The first month of a new year is when I take a look at my daily, weekly routines, bills, plans, and see if I need to re-do or change my schedule.
With every post I write for my blog, there's research to do in encyclopedias, (got three in my computer), or on Google -- generally it's involved with learning more about the subject -- sometimes it's language (a synonym, or a better word) -- quite often it's finding a photo to make my post more interesting.
And occasionally, when I'm wondering about something, not sure of the name, or when/where that "something" occurred, I ask Google. And amazingly often, I get the name, and the when and where, on a page full of dot-coms that can give me further information.
For me, Google has been a reliable source -- a pal, teacher, verifier -- easy to access -- free and always available -- a way of learning about a subject, and cross-checking facts.
Plus, Google gives me an easy way to handle email, my calendar, and best of all -- my blogs. Google's blogger setup is well-planned. and it's enabled me, helped me write and publish a post every day for the past nine months.
What about Microsoft's "Bing?"
Bing, like Microsoft's operating systems (OS), forces me to "do it Microsoft's way." (It reminds me of that peppy-puppy assistant in M.S. Word, wagging his tail so you'll "follow the doggie!") I don't like the puppy, and I don't like the way information on Bing is organized, as if the user has an iPhone, and needs suggestions from Bing about "shopping apps."
Microsoft says Bing isn't merely a search engine -- it's a "decision" engine, and claims that Bing is faster, better, and more reliable than Google. According to Millward Brown, a research firm, Google doesn't advertise, and Microsoft has spent $100 million on marketing Bing. Here's what 15 users say about it.
Well ... I don't want or need a decision engine, and I'm not shopping -- I need information, summaries, definitions, and comments from knowledgeable, accredited sources.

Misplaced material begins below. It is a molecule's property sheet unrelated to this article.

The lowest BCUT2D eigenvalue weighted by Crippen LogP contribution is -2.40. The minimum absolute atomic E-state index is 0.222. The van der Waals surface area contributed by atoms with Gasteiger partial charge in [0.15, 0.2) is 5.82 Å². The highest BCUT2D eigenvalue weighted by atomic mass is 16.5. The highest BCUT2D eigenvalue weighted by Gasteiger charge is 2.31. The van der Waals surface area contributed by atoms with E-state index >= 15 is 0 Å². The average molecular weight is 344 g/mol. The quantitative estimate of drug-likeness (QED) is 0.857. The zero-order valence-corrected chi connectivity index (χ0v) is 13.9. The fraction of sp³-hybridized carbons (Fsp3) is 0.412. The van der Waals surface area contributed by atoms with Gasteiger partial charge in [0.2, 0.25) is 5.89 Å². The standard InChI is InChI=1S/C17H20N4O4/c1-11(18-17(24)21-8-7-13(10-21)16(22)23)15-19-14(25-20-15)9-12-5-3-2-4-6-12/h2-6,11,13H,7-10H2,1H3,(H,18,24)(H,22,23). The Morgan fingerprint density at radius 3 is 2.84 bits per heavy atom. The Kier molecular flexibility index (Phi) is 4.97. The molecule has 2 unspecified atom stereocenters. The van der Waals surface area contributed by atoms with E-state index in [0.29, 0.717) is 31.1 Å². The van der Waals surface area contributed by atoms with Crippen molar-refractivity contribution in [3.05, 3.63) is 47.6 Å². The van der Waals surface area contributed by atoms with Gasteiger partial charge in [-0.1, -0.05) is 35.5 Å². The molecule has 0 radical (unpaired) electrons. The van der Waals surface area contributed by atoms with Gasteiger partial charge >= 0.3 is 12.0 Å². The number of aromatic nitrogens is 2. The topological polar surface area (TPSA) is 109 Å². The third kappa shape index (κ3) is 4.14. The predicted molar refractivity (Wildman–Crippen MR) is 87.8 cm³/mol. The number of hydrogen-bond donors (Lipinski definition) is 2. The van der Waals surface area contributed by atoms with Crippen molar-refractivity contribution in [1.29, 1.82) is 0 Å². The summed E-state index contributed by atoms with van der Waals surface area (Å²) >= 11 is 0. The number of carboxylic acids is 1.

Google's services currently include e-mail, calendar, Google Docs, a cell-phone operating system (Android), and a Web browser (Chrome).
Peter Ha, former news editor of TechCrunch.com, is now Time.com's editor for their new technology section. In the January 11th Time Magazine, he wrote, "Google plans to build a better browser, faster, more security, more stable than its year-old Chrome -- which boots up, loads web pages faster than Explorer or Firefox. Along with the new browser, Google plans to launch (in the fourth quarter of 2010) "netbooks" that will run on Chrome OS -- you may download it, and use it -- it's a free operating system that boots up into the browser, with no desktop."
He ends his article, saying– " If there's any doubt that Google has been gunning for Microsoft, then Chrome OS certainly puts that to rest. It's your move, Microsoft. Good luck."
I've written this post because I'm one of Google's 40 million users, (see my 7/19 post, "Goody Goog."), and I'm staying with Google, and recommending Google to friends and relatives, as well as my readers.
And it's time to say thanks -- a big thank you, Google -- from Em, for what you are doing now!